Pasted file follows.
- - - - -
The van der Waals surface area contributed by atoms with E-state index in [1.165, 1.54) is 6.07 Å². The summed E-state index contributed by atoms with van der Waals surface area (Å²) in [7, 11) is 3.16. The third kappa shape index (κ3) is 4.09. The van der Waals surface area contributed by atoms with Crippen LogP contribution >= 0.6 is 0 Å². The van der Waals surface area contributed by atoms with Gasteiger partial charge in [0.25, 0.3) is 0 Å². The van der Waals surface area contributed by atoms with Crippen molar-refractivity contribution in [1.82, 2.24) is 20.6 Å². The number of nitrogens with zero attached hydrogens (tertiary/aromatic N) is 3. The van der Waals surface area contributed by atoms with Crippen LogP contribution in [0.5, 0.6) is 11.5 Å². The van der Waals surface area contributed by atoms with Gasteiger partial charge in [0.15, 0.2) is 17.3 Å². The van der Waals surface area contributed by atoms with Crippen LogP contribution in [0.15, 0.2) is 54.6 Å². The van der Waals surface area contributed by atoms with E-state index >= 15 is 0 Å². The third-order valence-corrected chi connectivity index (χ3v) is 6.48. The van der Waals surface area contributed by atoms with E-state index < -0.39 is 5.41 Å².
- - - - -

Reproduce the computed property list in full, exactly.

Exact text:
The van der Waals surface area contributed by atoms with E-state index in [1.165, 1.54) is 6.07 Å². The summed E-state index contributed by atoms with van der Waals surface area (Å²) in [7, 11) is 3.16. The third kappa shape index (κ3) is 4.09. The van der Waals surface area contributed by atoms with Crippen LogP contribution >= 0.6 is 0 Å². The van der Waals surface area contributed by atoms with Gasteiger partial charge in [0.25, 0.3) is 0 Å². The van der Waals surface area contributed by atoms with Crippen molar-refractivity contribution in [1.82, 2.24) is 20.6 Å². The number of nitrogens with zero attached hydrogens (tertiary/aromatic N) is 3. The van der Waals surface area contributed by atoms with Crippen LogP contribution in [0.5, 0.6) is 11.5 Å². The van der Waals surface area contributed by atoms with Gasteiger partial charge in [0.15, 0.2) is 17.3 Å². The van der Waals surface area contributed by atoms with Crippen LogP contribution in [0.15, 0.2) is 54.6 Å². The van der Waals surface area contributed by atoms with E-state index >= 15 is 0 Å². The third-order valence-corrected chi connectivity index (χ3v) is 6.48. The van der Waals surface area contributed by atoms with E-state index < -0.39 is 5.41 Å².